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Gaye Todd was born in Fredericksburg, Virginia. She graduated as valedictorian of the then-segregated Walker-Grant High School and holds a B.S. in Biology and Chemistry from Boston U. Prior to becoming a teacher, she worked as a technical writer for TRW Systems, a biochemical researcher at Rockefeller University, and a bacteriologist at Harlem Hospital. She has a Master’s in Educational Media (photography) from Virginia State University.
She began teaching in the 70s, in the Fredericksburg City Public School system for 18 years, honored as Virginia State Teacher of the Year in 1982. She directed Harambee 360º Experimental Theater, using performance as a tool to assist black youth in gaining confidence as they struggled with identity issues during the spread of "integration."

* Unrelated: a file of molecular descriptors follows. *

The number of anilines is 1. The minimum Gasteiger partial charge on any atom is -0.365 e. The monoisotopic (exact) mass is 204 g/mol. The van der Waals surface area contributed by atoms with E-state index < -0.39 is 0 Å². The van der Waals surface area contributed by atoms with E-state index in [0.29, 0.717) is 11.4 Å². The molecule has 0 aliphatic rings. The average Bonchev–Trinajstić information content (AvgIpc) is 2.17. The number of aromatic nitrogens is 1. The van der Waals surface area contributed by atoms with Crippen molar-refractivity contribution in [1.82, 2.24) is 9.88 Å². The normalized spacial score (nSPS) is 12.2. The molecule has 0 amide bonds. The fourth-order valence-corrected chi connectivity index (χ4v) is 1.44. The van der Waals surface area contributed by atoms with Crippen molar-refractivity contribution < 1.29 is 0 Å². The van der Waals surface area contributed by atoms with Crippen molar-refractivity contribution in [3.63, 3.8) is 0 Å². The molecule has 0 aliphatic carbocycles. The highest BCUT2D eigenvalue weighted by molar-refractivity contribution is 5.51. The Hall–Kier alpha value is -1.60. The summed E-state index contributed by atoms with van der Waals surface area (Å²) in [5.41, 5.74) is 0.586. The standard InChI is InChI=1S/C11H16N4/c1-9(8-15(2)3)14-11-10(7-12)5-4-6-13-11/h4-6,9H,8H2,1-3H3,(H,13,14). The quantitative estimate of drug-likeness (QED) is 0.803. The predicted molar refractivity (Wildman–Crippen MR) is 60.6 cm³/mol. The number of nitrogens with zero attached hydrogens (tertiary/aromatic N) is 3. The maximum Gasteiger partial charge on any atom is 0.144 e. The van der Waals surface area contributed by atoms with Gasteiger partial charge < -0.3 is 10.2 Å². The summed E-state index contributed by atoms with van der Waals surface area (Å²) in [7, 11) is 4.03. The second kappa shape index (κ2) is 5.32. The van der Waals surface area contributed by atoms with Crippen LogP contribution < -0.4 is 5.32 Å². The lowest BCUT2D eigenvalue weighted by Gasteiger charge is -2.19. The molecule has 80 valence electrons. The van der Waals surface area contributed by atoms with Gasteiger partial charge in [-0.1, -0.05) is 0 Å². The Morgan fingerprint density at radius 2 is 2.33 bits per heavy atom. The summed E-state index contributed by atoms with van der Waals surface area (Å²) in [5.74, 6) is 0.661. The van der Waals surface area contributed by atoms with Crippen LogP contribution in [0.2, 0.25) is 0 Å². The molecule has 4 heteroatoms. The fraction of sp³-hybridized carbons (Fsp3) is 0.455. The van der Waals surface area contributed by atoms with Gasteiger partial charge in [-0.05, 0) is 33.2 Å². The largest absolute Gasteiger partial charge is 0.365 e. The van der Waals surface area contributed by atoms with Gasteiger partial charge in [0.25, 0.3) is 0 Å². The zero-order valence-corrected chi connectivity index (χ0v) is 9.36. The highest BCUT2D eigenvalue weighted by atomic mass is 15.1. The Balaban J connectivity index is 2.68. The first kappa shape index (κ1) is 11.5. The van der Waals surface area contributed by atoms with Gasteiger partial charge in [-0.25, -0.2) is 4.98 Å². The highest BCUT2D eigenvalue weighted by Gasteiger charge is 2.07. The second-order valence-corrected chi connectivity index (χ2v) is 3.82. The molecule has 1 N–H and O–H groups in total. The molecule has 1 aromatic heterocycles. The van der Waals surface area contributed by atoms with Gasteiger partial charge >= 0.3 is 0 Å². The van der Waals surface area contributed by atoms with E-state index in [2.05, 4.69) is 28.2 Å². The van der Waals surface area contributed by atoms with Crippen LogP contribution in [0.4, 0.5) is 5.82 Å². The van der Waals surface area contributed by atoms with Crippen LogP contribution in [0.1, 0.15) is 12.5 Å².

Ms. Adegbalola moonlighted as a musician. By maintaining the blues legacy, she is a contemporary griot – keeping the history alive, delivering messages of empowerment, ministering to the heartbroken, and finding joy in the mundane. As a founding member of Saffire – The Uppity Blues Women, she became a full-time performer. Saffire ended in November, 2009, after making music together for 25 years.
She has toured nationally and internationally, and has won numerous awards including the prestigious Blues Music Award, formerly the W.C. Handy Award – the Grammy of the blues industry). As of 2012, Adegbalola has 14 CDs in national distribution, including 4 on her own label, Hot Toddy Music. Gaye composes, sings and plays acoustic guitar, slide guitar, and harmonica.
She is the mother of son, Juno Lumumba Kahlil. Motherhood is essential to her bio.
She currently performs in several configurations.
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